I mean, I will not doubt that there have been problems. I don't know the exact nature of them. But the United States of America is a place in which people -- first of all, which people founded because they wanted to worship freely and which now people worship freely across the board in just about any religious tradition that you can imagine.

MR. HUNT: Madame Secretary, we wouldn't be Bloomberg if we didn't ask you one question about oil before we go. The Saudis have promised that they will increase production into 2009, I think it is, which is terribly helpful over the long run.


MR. HUNT: There's a huge clamor, as you know, in this country about rising gasoline prices. That doesn't do anything initially on it. Is there anything that Saudi Arabia or any of the other oil producers can do to help us in the short run?

SECRETARY RICE: Well, you know, they have announced from time to time that they're going to try to go to as close to capacity as they can. But we haven't licked the problem, we have a long-term problem. And, you know, it's a problem that the President tried to address with an energy -- a comprehensive energy policy some years ago now -- when he first came in, one of the first policies that he put in place was a comprehensive energy policy legislation on the Hill that didn't get passed -- because we do need to diversify our sources of energy. We need to take advantage of our own American-based possibilities in places like ANWR. We need to -- we've obviously had measures that deal with technology. The President was a big supporter of, you know, of cars that are not going to be dependent on hydrocarbons to run.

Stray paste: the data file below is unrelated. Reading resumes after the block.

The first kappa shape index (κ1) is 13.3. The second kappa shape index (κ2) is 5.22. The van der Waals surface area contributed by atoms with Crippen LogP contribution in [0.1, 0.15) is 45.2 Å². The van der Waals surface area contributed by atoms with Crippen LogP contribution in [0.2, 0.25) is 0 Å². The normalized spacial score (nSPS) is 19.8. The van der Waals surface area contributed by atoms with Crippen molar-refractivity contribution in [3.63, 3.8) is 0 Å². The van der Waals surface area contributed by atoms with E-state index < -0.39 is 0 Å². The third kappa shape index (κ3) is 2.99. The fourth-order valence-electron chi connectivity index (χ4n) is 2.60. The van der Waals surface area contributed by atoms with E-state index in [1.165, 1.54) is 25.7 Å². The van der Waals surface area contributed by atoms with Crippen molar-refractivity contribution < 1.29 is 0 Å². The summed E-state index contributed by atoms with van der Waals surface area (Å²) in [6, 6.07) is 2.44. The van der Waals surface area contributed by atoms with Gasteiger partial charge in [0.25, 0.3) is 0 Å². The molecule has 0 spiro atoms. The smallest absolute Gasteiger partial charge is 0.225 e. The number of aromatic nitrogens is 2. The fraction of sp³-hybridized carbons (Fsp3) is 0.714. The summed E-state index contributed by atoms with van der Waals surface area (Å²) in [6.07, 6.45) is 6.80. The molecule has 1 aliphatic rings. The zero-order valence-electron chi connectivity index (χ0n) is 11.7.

And so what is needed here is a comprehensive policy. Now, I would think that it is helpful that the Saudis have made clear that they'll do whatever they can to exploit what reserves are there and that's a good commitment. But in the long run, this isn't going to be resolved by just looking for more hydrocarbons. You know, nuclear energy has to be looked at. And if you look at the growing --

MR. HUNT: But nothing in the short term that anybody can do, really?